With electronic tolling, vehicles drive under toll gantries, which are equipped with cameras and computers to read the drivers' E-ZPasses or license plates.
Improving the nation's infrastructure will always come at a cost. States are looking at options for raising funds — and while plans of raised gas taxes have been surfacing, one state is exploring electronic tolling.
After a 1983 crash at toll booths in Stratford, Conn., killed seven, the state opted to take out all of its toll plazas. Connecticut has been relying on the federal government to help it pick up the tab for maintenance of its interstate roads, but with the state's Special Transportation Fund dwindling, Gov. Daniel P. Malloy is looking into a safer, updated tolling option, Connecticut Magazine reported.
How It Works
With electronic tolling, vehicles drive under toll gantries, which are equipped with cameras and computers to read the drivers' E-ZPasses or license plates. Those in support of the move say this method will generate more revenue than the current 25-cents-per-gallon gas tax that the Special Transportation Fund has been relying on. What's more, the tolling price would fluctuate with road congestion, with a higher price for those travelling during rush hour, Connecticut Magazine reported.
According to Connecticut DOT Commissioner, James Redeker, this move could bring in up to $750 million annually. Installing the system across state roadways would likely cost between $450 million and $635 million, Connecticut DOT said.
Redeker said that state experts believe it should be about four or five years before the approval and installation process are in place and the state starts to benefit from the funds. Redeker also said that federal approval for such a system could take about a year.
Jim Cameron, a state commuter rail advocate, said he thinks the tolls gantries should be placed all across Connecticut, Connecticut Magazine reported.
“Where they get placed is up for grabs,” he said. “It has been proposed to toll 95, 84 and 91 but also the Merritt and Wilbur Cross parkways. But I would say the fairest way is to distribute tolls across the state so no one part is paying and another getting a free ride. If you drive on our roads, you're going to pay a toll for their upkeep.
“Driving is not free. It may be low cost, but it's not free. And the gas tax is not enough to pay for the maintenance of [Connecticut] roads and bridges. Motorists must pay their fair share to keep mass transit affordable.”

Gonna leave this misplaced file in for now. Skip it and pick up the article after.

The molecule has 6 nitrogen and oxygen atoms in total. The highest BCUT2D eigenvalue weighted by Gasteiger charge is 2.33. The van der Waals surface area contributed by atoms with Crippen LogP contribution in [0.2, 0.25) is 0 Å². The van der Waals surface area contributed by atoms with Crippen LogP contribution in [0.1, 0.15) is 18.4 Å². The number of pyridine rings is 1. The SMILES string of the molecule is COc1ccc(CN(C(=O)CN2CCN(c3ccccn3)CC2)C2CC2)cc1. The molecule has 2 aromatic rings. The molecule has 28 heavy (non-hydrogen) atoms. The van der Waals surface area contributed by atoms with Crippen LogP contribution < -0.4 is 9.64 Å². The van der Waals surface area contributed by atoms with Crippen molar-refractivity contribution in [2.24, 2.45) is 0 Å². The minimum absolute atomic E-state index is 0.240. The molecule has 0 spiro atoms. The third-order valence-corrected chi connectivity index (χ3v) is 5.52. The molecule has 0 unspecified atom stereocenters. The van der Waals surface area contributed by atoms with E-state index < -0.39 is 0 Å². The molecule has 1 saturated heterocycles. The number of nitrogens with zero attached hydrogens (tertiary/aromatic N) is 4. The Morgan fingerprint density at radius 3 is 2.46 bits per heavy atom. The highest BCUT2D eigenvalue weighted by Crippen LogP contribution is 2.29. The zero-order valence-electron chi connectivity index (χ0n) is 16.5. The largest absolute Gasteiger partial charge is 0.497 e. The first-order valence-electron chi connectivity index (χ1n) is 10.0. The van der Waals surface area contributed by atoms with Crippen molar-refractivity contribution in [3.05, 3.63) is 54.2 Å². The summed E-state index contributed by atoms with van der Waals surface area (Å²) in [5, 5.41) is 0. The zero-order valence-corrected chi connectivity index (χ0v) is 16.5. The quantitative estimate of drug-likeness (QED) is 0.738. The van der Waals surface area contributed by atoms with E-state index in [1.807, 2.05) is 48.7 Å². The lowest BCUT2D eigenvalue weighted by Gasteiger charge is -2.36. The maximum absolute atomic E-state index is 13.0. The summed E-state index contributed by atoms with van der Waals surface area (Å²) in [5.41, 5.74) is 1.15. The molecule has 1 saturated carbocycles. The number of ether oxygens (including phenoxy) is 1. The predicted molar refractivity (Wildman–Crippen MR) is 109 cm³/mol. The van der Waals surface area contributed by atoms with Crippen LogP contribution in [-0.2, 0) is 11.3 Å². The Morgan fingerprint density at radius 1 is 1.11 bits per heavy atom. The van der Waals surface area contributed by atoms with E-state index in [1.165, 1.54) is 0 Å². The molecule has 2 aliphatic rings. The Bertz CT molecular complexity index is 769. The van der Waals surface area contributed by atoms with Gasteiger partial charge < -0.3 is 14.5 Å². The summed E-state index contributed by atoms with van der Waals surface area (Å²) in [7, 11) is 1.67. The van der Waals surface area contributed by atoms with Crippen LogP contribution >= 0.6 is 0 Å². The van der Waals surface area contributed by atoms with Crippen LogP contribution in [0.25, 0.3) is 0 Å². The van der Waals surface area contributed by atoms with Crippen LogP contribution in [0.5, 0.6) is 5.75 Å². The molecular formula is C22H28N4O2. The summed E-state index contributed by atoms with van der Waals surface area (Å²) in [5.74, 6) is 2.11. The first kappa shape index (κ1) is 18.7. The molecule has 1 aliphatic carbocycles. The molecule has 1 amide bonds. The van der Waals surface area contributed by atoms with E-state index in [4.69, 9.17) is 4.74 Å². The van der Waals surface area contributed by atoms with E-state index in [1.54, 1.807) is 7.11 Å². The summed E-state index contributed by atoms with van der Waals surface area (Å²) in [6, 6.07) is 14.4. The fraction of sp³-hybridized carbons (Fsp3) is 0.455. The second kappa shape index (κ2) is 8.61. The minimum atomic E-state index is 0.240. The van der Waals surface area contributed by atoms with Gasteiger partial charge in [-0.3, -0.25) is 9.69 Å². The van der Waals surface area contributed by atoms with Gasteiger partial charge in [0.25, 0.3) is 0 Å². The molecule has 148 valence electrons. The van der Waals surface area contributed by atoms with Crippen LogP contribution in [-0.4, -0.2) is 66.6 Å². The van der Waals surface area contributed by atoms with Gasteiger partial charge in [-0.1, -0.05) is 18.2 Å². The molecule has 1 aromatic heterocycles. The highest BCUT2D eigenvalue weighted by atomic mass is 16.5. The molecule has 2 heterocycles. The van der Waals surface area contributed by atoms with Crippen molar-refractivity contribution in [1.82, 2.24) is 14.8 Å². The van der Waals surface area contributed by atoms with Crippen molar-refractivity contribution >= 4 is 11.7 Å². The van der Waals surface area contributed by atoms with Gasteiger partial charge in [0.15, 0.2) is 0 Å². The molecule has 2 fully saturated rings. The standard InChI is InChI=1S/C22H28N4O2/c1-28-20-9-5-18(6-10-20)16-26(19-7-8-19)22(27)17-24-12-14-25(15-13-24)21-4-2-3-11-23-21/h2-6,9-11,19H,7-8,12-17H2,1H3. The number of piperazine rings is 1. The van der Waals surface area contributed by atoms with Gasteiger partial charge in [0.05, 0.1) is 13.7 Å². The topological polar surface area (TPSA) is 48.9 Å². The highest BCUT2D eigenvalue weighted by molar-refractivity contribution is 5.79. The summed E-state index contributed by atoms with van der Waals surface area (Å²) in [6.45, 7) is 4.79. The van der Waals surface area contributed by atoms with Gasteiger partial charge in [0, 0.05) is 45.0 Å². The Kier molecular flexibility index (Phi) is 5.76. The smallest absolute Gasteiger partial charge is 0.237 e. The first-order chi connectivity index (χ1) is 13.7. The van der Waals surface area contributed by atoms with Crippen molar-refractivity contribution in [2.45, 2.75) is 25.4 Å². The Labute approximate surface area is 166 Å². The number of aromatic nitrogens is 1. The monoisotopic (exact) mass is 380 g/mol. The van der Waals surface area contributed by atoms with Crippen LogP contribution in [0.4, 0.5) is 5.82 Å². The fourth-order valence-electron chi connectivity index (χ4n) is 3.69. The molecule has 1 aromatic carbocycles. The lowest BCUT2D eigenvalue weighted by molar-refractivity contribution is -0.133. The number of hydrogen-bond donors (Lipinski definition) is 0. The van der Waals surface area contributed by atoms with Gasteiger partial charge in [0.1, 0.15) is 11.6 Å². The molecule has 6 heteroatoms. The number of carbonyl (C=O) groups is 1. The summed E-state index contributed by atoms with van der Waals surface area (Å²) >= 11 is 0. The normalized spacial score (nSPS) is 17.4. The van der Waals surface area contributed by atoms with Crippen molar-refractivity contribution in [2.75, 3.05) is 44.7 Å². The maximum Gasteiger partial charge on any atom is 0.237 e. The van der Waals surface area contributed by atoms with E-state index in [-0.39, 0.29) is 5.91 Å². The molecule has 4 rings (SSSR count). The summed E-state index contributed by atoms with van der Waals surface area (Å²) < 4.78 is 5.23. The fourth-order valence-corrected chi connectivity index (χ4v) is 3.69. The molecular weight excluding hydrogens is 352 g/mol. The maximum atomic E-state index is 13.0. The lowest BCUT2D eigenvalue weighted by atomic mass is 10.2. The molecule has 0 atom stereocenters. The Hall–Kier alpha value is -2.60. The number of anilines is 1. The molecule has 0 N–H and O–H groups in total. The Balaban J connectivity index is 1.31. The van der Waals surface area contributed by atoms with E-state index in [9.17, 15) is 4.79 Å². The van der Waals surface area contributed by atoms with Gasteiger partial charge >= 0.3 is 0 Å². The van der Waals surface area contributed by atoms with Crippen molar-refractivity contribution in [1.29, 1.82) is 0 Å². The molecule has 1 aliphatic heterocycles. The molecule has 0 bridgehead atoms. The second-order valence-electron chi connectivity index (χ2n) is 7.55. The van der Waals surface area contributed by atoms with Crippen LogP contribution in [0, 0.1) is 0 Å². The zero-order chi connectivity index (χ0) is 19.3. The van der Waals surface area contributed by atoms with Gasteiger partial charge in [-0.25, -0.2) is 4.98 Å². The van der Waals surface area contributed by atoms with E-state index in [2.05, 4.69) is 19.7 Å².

Cameron also pointed out the fact that tolls would help combat the gas tax funds lost from electric vehicles.
“So the guy driving a Tesla, why is he getting a free ride?” Cameron said. “Why isn't he contributing to the maintenance of the roads? That's where tolls come in.”
According to Gov. Malloy and other advocates for the tolling system, out-of-state drivers get to use these highways, but don't contribute to their upkeep, placing the burden of maintenance and upkeep entirely on in-state drivers, Connecticut Magazine reported.
But not everyone agrees with the move. State Sen. Toni Boucher said these tolls wouldn't be fair for commuters who must drive in rush-hour.
“Tolls only capture those people who have to go through them,” Boucher said. “They hurt those that can least afford to pay them. I'm opposed to tolls unless they cut the gas tax and other taxes. Tolls could cost $60 a week to some people. Between Greenwich and New Haven there would be around 12 tolls on I-95. Not that you have to stop, but every time you go through one you would be assessed another toll.”
Others have raised concerns over whether the tolls would impact the amount of federal funding the state receives. But DOT spokesman Judd Everhart said this would not be an issue, Connecticut Magazine reported.
“There is no connection between the amount of federal dollars Connecticut receives every year and tolls or the lack thereof,” Everhart said. “Bringing back tolls would have no impact on the amount of federal money coming to Connecticut.”